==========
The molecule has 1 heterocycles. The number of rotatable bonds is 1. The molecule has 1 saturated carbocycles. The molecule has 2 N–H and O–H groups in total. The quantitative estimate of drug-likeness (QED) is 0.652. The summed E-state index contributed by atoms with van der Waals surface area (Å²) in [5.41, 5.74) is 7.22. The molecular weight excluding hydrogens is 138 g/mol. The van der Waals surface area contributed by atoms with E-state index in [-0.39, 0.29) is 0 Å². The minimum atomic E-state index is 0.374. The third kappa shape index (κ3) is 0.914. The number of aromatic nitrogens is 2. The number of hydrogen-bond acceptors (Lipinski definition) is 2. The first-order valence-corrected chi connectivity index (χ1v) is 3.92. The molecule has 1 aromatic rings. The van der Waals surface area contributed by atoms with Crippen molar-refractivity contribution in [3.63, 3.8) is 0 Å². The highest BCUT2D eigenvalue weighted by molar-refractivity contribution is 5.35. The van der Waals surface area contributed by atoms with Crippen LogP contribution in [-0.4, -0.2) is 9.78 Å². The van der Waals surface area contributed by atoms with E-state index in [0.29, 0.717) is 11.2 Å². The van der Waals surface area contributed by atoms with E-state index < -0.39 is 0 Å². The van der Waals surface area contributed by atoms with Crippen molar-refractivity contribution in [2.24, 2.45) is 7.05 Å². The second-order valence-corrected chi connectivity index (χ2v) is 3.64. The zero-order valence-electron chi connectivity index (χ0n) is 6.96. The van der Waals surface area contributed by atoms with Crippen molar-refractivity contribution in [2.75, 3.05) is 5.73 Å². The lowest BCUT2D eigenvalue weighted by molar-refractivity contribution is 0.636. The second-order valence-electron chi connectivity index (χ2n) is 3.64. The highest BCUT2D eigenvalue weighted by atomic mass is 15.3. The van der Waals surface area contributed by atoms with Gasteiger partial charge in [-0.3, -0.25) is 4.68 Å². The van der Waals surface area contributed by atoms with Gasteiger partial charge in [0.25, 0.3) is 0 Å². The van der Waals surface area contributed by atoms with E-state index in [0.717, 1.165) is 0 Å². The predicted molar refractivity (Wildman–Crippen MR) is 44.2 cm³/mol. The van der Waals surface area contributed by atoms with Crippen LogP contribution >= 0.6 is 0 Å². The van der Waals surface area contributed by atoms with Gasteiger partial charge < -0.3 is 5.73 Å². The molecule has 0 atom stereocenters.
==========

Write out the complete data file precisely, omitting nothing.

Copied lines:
The molecule has 1 heterocycles. The number of rotatable bonds is 1. The molecule has 1 saturated carbocycles. The molecule has 2 N–H and O–H groups in total. The quantitative estimate of drug-likeness (QED) is 0.652. The summed E-state index contributed by atoms with van der Waals surface area (Å²) in [5.41, 5.74) is 7.22. The molecular weight excluding hydrogens is 138 g/mol. The van der Waals surface area contributed by atoms with E-state index in [-0.39, 0.29) is 0 Å². The minimum atomic E-state index is 0.374. The third kappa shape index (κ3) is 0.914. The number of aromatic nitrogens is 2. The number of hydrogen-bond acceptors (Lipinski definition) is 2. The first-order valence-corrected chi connectivity index (χ1v) is 3.92. The molecule has 1 aromatic rings. The van der Waals surface area contributed by atoms with Crippen molar-refractivity contribution in [3.63, 3.8) is 0 Å². The highest BCUT2D eigenvalue weighted by molar-refractivity contribution is 5.35. The van der Waals surface area contributed by atoms with Crippen LogP contribution in [-0.4, -0.2) is 9.78 Å². The van der Waals surface area contributed by atoms with E-state index in [0.29, 0.717) is 11.2 Å². The van der Waals surface area contributed by atoms with E-state index < -0.39 is 0 Å². The van der Waals surface area contributed by atoms with Crippen molar-refractivity contribution in [2.24, 2.45) is 7.05 Å². The second-order valence-corrected chi connectivity index (χ2v) is 3.64. The zero-order valence-electron chi connectivity index (χ0n) is 6.96. The van der Waals surface area contributed by atoms with Crippen molar-refractivity contribution in [2.75, 3.05) is 5.73 Å². The lowest BCUT2D eigenvalue weighted by molar-refractivity contribution is 0.636. The second-order valence-electron chi connectivity index (χ2n) is 3.64. The highest BCUT2D eigenvalue weighted by atomic mass is 15.3. The van der Waals surface area contributed by atoms with Gasteiger partial charge in [-0.3, -0.25) is 4.68 Å². The van der Waals surface area contributed by atoms with Gasteiger partial charge in [0.25, 0.3) is 0 Å². The van der Waals surface area contributed by atoms with E-state index in [0.717, 1.165) is 0 Å². The predicted molar refractivity (Wildman–Crippen MR) is 44.2 cm³/mol. The van der Waals surface area contributed by atoms with Crippen LogP contribution >= 0.6 is 0 Å². The van der Waals surface area contributed by atoms with Gasteiger partial charge < -0.3 is 5.73 Å². The molecule has 0 atom stereocenters.